Levees

  • Living with levees is a shared responsibility; it’s up to everyone to know their risk, know their role, and take action to reduce their risk.
  • Through flood studies and updated maps, communities are receiving better information about the flood risks where they live and work.
  • Share this information with your friends and neighbors. Know your risk and have a plan before a flood event impacts your community. Contact your local Floodplain Administrator, and visit riskmap6.com, FloodSmart.gov and Ready.gov for more information on flood risk levels and how to prepare.

Levees – Living with Risk

  • Flooding is the number one natural disaster in the United States; it is vital that property owners understand their risk and take advantage of available options, including flood insurance.
  • No levee system provides full protection from all events, but they do reduce impacts during certain flood events.
  • There is always a residual risk of flooding from events that exceed the capacity of levee systems.
  • Properties behind levees not only face risks associated with large tropical storms, but floods caused by larger or lengthy rainfall events as well.
  • Levees can and do deteriorate over time and must be maintained to retain their effectiveness. When levees fail, the results can be catastrophic.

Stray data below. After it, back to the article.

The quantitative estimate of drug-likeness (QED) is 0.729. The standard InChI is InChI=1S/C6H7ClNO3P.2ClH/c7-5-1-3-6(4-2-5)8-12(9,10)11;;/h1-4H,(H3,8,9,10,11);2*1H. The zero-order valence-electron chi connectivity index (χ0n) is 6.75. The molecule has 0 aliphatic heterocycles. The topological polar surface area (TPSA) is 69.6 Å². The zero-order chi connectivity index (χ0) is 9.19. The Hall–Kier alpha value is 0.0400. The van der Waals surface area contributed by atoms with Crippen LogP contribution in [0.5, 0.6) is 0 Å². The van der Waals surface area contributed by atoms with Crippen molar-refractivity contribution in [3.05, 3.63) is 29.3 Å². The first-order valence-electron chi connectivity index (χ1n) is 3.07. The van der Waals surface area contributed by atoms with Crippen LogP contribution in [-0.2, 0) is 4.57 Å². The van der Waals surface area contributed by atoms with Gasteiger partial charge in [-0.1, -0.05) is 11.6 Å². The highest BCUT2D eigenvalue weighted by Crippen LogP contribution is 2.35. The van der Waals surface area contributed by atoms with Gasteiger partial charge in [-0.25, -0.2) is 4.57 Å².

• People impacted by levee systems need to understand the flood risks they face and take proactive steps to address them.
  • FEMA strongly encourages citizens living and working behind levees to take action to reduce the risk to their families, businesses, and property.  Those risk reduction actions include:
    • Purchasing flood insurance through the NFIP
    • Adhering to local floodplain management regulations when constructing or substantially improving your building
    • Familiarizing yourself with local evacuation procedures and having a family or business emergency plan in place
    • Consider floodproofing and other protective measures such as elevating furnaces, water heaters, and electrical panels
  • Local communities should remain engaged in flood risk management activities while their mapping projects are ongoing.
  • Living together in our communities, we have a shared responsibility to reduce flood risks to lives and property in areas behind levees.
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